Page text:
Lincoln Loop: A Day's Tour in 'Old Kentucky.'" Courtesy Illinois
State Historical Library.
Figure 2. The map from Louis Warren's "Louisville Lincoln Loop: A Day's Tour in 'Old Kentucky.'" Courtesy Illinois State Historical Library. Page  [End Page 70]

The state highway authority had helped make feasible Howell's roadside services. The physical relationship of those services to the Lincoln memorial testified to the nature of Howell's intentions. A man of considerable respectability in Hodgenville and its environs, Howell designed a historical and spiritual complement to the Lincoln memorial. He certainly wanted to avoid the crass manipulation of his property for private gain, which the federal park authorities abhorred in the automobile services near the site. Howell was a businessman and hoped for visitors, but he didn't expect that his contributions would make the area into a rich tourist mecca. Howell chose materials, studied intended uses, and sited his buildings to support the neighboring memorial. Howell sought out and had the Nancy Lincoln Inn and four cabins constructed in 1928 of locally available, insect-resistant chestnut. A blight in the 1930s, Page  [End Page 71] however, destroyed the nearby chestnut stands, making it a rare and coveted lumber within a few years. Flooring in the inn was red pine, which maintained an attractive and very durable finish. Red pine was not locally available, demonstrating Howell's intention to produce a high-quality building.[19] In 1930 Howell sought out Pleasant Skaggs, a farmer in Taylor County who was also a carpenter and stone mason, to craft a high-quality fireplace with mantel and outside chimney. Satisfactory completion demanded care and precision.[20] If any craftsmen were locally available to execute the project, they were obviously bypassed. Although the inn and cabins had a rustic appearance that Howell believed was sympathetic to the log cabin birthplace, their scarce materials and craftsmanship shortly rendered them something of architectural gems.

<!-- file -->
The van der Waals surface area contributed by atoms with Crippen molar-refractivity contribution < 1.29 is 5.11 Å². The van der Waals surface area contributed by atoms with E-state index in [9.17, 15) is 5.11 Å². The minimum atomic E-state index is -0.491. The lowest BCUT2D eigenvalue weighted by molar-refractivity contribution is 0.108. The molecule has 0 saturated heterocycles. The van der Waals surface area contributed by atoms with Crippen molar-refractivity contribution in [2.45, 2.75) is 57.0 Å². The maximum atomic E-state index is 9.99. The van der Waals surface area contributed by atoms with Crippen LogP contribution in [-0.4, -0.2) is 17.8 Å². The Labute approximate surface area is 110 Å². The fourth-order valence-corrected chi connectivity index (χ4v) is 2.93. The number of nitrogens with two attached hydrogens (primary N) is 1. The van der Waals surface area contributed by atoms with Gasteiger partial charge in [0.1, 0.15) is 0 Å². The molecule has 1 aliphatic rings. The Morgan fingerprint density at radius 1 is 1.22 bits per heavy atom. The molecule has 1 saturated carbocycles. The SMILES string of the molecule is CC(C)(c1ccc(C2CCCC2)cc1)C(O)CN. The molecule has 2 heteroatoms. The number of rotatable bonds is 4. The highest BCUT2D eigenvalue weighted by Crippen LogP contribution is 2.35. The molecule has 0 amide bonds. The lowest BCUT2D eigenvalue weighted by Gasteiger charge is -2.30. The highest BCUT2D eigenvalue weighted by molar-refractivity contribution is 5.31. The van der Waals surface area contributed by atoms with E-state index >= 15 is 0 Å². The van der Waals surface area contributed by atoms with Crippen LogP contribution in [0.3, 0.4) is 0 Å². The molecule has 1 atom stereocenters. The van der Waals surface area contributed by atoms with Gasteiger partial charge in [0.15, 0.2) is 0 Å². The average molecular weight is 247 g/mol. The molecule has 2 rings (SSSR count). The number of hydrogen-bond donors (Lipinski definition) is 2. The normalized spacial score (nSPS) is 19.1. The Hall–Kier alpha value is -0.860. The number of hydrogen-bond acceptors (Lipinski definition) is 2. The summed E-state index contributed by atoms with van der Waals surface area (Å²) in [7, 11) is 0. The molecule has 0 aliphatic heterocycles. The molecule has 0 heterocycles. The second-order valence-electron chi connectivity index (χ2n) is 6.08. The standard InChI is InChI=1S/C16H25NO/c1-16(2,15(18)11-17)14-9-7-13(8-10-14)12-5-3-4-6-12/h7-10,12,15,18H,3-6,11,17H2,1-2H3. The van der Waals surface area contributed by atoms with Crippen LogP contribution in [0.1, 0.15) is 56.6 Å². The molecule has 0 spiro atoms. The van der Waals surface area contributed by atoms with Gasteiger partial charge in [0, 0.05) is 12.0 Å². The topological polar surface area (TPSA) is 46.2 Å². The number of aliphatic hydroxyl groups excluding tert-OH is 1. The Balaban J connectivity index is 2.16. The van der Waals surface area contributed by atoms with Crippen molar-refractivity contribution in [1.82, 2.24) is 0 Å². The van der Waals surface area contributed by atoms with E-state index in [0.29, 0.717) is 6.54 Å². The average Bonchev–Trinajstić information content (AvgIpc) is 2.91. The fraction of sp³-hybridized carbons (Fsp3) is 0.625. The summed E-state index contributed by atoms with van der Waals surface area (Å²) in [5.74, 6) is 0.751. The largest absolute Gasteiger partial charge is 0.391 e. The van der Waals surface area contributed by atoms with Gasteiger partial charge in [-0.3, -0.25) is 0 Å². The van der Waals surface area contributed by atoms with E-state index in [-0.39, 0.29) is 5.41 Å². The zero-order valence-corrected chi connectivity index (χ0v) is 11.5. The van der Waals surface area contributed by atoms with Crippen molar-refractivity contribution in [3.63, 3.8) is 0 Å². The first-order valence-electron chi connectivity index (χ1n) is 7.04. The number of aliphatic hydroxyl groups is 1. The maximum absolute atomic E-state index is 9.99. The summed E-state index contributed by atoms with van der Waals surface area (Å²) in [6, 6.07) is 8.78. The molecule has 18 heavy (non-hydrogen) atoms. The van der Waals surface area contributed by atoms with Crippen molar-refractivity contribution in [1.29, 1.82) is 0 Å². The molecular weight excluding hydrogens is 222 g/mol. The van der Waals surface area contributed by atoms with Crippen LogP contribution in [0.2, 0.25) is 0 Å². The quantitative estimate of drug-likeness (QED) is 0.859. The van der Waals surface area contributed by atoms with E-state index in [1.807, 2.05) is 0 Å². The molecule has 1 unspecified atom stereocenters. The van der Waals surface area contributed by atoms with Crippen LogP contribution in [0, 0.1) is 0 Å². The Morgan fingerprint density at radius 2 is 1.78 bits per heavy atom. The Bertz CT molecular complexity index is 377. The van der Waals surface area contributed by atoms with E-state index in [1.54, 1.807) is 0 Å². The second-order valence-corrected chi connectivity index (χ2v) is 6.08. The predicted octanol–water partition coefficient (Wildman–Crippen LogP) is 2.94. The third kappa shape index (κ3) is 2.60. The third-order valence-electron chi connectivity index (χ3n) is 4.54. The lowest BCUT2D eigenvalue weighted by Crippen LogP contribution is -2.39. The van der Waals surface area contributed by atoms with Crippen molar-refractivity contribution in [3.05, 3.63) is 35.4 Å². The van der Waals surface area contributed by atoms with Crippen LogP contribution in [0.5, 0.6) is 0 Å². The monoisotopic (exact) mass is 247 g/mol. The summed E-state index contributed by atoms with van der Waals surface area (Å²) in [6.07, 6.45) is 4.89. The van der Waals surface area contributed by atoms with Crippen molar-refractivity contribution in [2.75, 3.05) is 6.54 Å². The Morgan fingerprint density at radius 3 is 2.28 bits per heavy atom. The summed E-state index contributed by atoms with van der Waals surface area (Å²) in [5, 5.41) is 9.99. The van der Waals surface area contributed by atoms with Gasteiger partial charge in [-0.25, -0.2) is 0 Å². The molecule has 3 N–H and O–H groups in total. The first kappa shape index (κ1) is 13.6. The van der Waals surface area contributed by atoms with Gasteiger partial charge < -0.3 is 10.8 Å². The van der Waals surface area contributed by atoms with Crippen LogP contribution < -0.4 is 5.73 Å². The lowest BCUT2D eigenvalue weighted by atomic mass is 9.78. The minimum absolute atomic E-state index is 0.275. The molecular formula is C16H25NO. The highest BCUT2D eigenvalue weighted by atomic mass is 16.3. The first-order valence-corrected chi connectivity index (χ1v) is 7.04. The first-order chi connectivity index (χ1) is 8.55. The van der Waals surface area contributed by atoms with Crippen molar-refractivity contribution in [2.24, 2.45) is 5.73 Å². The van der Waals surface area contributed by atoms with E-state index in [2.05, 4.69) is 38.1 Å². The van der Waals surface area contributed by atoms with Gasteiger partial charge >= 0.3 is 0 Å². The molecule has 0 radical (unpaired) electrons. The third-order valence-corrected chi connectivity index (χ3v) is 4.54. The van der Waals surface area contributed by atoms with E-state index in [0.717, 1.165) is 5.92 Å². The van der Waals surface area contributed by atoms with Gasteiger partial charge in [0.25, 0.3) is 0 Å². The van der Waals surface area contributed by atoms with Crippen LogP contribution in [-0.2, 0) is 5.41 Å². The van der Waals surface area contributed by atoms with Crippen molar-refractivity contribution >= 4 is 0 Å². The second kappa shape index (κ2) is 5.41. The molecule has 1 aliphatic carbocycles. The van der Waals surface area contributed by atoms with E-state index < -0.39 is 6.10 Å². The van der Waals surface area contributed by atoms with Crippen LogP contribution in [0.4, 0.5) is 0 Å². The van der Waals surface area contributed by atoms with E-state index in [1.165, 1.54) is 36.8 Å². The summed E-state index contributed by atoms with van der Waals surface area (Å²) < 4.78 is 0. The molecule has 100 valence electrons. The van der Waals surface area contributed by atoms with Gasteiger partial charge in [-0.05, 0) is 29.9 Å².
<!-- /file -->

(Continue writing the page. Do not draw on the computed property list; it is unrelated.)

Figure 3. A postcard view of the central court with